Like A Definition Of Love

We have arrived home in Seattle and it is hot here. Well, relatively hot. Hot for the Pacific Northwest. Windows are thrown open, we don't turn on lights and we can barely sleep with sheets on. No one in this part of the world has air-conditioning and we only need fans maybe this one week of the year. It doesn't help to be 31 weeks pregnant. I'm feeling nostalgic for the white house with green shutters where I grew up, which had a wrap-around upstairs sun porch off my parents' room. We'd ro-sham-bo to sleep in the canopy bed out there in the summers. Soft breezes would rustle the leaves on the trees, drift through the big screen windows and lull you to sleep. Even better was sleeping out there during a big old midwestern summer thunder storm (I miss those too). Ruth Stone's poem below taps into that childhood memory and melds with the everything-is-right-in-the-world-feeling I have now when my sleeping son is curled up against me. Isn't it amazing how another person's poem, someone else's very specific experience, can hurl you beautifully back into your own life?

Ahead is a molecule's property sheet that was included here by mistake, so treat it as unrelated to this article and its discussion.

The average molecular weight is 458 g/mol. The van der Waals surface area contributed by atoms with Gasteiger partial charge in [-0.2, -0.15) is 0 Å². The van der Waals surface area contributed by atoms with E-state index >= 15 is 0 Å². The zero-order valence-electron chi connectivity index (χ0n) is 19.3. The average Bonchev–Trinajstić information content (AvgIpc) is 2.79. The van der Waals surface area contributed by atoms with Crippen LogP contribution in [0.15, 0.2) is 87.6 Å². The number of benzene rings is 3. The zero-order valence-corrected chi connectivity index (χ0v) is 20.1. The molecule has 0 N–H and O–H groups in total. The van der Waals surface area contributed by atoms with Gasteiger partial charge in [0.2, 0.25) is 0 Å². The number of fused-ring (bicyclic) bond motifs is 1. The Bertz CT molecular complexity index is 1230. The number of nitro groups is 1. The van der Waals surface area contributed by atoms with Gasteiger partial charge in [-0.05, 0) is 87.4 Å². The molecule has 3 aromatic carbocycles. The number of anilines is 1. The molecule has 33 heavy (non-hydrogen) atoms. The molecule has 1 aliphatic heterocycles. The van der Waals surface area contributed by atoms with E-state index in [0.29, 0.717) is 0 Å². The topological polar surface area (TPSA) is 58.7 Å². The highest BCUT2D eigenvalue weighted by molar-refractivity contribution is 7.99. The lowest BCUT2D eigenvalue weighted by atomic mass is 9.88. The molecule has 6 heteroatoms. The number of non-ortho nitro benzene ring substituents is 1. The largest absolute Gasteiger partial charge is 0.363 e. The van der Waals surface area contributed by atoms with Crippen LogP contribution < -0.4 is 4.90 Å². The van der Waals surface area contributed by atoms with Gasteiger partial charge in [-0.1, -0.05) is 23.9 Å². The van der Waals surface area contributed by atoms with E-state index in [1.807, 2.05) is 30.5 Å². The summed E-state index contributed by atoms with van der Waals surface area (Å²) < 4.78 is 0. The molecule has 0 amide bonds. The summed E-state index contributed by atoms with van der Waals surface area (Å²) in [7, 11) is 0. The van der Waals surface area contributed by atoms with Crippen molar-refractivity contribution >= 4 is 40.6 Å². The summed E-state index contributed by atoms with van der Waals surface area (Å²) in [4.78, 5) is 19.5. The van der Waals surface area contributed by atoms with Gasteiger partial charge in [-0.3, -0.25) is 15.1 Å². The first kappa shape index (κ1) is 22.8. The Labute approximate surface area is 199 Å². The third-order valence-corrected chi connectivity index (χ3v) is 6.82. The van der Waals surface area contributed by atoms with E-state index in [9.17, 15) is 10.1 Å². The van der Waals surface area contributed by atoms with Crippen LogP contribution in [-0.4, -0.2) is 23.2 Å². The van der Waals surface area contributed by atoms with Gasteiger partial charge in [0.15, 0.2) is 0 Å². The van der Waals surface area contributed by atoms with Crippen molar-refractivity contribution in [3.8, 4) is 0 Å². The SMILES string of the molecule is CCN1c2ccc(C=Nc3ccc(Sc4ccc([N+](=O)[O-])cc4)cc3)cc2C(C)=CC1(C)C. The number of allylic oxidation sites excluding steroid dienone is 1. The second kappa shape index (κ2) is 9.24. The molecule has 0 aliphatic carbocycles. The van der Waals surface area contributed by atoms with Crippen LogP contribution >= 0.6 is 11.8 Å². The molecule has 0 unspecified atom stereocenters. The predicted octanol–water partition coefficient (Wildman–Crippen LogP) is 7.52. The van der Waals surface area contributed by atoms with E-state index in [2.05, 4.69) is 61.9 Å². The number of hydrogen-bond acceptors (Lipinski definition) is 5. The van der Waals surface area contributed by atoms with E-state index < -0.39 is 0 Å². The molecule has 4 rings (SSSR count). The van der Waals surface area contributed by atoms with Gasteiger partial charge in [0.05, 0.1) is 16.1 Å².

Green Apples

In August we carried the old horsehair mattress
to the back porch
and slept with our children in a row.
The wind came up the mountain into the orchard
telling me something:
saying something urgent.
I was happy.
The green apples fell on the sloping roof
and rattled down.
The wind was shaking me all night long,
shaking me in my sleep
like a definition of love,
saying, this is the moment,
here, now.

~ Ruth Stone

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